Last Updated: Friday, 11 July 2014, 13:14 GMT

U.S. Committee for Refugees World Refugee Survey 1997 - Azerbaijan

Publisher United States Committee for Refugees and Immigrants
Publication Date 1 January 1997
Cite as United States Committee for Refugees and Immigrants, U.S. Committee for Refugees World Refugee Survey 1997 - Azerbaijan, 1 January 1997, available at: http://www.refworld.org/docid/3ae6a8af30.html [accessed 13 July 2014]
DisclaimerThis is not a UNHCR publication. UNHCR is not responsible for, nor does it necessarily endorse, its content. Any views expressed are solely those of the author or publisher and do not necessarily reflect those of UNHCR, the United Nations or its Member States.
In 1996, there were more than 250,000 refugees and 550,000 internally displaced persons in Azerbaijan. According to the Azerbaijan government, the refugees included 196,845 ethnic Azerbaijanis from Armenia and 51,649 Meskhetian Turks from Uzbekistan.

In 1996, UNHCR registered 163 asylum seekers and refugees, including 85 from Afghanistan and 25 from Iran. Although Azerbaijan is a signatory to the UN Refugee Convention and Protocol, it does not have a status determination procedure for asylum seekers originating from outside the Commonwealth of Independent States.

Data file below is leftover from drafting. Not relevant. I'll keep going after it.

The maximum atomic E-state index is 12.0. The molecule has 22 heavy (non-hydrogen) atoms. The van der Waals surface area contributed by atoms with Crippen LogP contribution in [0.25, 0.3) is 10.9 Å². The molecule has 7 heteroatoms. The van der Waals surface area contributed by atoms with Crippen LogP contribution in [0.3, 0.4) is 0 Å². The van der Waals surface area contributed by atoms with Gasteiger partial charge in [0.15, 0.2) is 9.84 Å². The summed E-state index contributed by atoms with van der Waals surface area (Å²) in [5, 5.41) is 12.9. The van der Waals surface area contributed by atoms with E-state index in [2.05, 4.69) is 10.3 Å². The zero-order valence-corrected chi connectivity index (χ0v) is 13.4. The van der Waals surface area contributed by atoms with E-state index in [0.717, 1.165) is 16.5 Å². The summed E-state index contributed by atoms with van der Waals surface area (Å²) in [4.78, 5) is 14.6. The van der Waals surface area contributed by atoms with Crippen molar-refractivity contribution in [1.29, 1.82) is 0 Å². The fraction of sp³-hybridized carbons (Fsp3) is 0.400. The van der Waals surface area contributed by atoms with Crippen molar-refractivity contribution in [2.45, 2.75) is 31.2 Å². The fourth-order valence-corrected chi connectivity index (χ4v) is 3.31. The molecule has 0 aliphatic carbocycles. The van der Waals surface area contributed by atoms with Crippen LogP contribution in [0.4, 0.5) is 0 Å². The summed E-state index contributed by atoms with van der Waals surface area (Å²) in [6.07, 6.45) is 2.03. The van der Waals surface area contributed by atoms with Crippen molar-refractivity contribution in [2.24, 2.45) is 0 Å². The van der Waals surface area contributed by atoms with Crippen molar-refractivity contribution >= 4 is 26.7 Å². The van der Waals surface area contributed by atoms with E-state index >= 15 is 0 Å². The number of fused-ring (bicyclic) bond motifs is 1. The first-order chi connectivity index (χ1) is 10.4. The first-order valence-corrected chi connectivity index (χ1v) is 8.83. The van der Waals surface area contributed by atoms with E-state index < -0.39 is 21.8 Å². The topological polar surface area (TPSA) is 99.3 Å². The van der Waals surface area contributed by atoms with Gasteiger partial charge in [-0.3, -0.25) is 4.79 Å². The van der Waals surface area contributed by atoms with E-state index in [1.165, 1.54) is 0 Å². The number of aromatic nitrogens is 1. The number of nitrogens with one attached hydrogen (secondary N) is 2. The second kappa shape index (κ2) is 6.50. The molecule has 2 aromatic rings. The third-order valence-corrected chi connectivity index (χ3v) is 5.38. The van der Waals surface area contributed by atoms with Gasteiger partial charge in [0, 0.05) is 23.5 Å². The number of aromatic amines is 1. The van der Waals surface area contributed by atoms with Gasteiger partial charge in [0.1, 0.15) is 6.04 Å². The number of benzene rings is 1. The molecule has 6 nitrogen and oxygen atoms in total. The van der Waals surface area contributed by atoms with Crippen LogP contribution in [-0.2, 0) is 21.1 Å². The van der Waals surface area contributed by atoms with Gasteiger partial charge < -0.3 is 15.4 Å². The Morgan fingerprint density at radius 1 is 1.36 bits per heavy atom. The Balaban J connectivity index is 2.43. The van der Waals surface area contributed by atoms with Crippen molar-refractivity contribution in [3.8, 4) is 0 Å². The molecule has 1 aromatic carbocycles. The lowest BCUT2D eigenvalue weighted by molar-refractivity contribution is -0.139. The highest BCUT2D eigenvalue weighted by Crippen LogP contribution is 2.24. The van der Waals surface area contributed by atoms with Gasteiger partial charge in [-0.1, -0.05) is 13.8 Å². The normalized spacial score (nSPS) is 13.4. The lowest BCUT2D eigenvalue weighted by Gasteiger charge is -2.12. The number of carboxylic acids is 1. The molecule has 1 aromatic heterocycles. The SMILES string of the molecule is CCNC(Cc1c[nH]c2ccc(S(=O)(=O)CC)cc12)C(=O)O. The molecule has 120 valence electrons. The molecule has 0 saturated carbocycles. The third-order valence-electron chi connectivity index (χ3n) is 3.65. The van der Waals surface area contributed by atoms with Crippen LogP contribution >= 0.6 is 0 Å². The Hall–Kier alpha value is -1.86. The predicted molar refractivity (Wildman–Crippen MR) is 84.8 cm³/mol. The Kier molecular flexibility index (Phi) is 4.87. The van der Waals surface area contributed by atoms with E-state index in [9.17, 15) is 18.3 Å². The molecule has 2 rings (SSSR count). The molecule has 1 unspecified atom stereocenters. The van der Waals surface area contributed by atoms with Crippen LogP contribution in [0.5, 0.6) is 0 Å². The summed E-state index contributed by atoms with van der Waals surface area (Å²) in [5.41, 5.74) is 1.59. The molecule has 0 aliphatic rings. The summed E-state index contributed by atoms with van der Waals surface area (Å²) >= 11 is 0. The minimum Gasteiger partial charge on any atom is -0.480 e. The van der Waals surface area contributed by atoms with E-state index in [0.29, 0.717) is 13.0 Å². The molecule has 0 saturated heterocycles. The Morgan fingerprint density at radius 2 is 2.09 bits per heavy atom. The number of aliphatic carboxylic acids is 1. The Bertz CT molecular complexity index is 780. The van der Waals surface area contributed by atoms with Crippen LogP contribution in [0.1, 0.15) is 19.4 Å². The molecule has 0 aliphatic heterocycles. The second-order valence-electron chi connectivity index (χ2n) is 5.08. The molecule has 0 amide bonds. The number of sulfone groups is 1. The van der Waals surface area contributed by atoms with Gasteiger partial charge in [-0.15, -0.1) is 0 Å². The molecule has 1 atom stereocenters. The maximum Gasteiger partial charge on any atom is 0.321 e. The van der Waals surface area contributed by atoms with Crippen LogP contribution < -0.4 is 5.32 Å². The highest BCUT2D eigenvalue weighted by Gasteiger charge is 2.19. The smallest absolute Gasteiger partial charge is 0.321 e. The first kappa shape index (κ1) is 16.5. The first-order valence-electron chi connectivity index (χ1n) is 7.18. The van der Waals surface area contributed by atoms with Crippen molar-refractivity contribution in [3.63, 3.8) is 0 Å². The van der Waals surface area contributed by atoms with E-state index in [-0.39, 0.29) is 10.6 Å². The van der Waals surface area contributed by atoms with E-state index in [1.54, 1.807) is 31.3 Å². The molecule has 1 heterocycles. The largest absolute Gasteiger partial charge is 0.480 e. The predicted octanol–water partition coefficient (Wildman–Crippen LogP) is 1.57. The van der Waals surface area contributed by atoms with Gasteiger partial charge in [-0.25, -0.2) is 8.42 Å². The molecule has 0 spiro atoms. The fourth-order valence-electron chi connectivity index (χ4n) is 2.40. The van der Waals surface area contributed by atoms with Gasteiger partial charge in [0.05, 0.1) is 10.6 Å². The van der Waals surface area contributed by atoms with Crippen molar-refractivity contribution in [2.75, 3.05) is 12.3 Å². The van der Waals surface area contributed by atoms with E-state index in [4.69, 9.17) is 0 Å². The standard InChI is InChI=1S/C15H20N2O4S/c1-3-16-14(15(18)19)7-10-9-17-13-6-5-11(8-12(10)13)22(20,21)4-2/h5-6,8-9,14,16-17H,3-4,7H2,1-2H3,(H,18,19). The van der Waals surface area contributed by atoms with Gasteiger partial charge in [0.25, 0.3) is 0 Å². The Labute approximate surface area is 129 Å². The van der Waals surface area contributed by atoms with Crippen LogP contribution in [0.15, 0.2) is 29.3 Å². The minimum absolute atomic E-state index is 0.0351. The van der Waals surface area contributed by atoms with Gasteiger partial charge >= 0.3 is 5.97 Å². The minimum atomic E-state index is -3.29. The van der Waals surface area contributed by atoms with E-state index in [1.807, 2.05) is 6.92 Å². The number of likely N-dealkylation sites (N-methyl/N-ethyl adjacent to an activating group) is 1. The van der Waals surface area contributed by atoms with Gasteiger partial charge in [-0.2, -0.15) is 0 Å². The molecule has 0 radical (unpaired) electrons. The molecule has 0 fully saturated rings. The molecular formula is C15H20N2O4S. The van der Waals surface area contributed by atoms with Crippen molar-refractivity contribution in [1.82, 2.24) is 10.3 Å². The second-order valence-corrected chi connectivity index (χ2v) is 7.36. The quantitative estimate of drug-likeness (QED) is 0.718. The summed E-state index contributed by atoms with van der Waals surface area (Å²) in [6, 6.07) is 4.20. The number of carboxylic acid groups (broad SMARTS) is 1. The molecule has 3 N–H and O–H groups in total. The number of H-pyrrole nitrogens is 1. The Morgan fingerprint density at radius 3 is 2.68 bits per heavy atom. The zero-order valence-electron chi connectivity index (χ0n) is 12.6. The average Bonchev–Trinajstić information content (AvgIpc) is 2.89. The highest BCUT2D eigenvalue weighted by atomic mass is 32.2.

Many of the internally displaced continued to live in very poor conditions, in accommodations ranging from boarding houses, sanitariums, and student hostels to railroad cars, schools, and unused factories. Approximately 55,000 people are in camps, many of which are administered by the International Federation of Red Cross and Red Crescent Societies.

The government warned that conditions faced by refugees and internally displaced persons in Azerbaijan were critical in 1996. According to government statistics, hepatitis cases had increased 144 percent since January 1993. It said that one third of all refugee and displaced children showed signs of stunted growth, that 44 percent of all refugee children from ages one to five were anemic, and that respiratory infections were the leading cause of infant mortality.

A U.S. congressional ban on aid to Azerbaijan remained in force in 1996. The ban did not apply to humanitarian aid to Azerbaijani NGOs. Since local NGOs had still not developed the capacity to provide a full range of humanitarian services, the aid ban significantly affected the delivery of humanitarian assistance, especially health care, which is completely state-run.

Search Refworld

Countries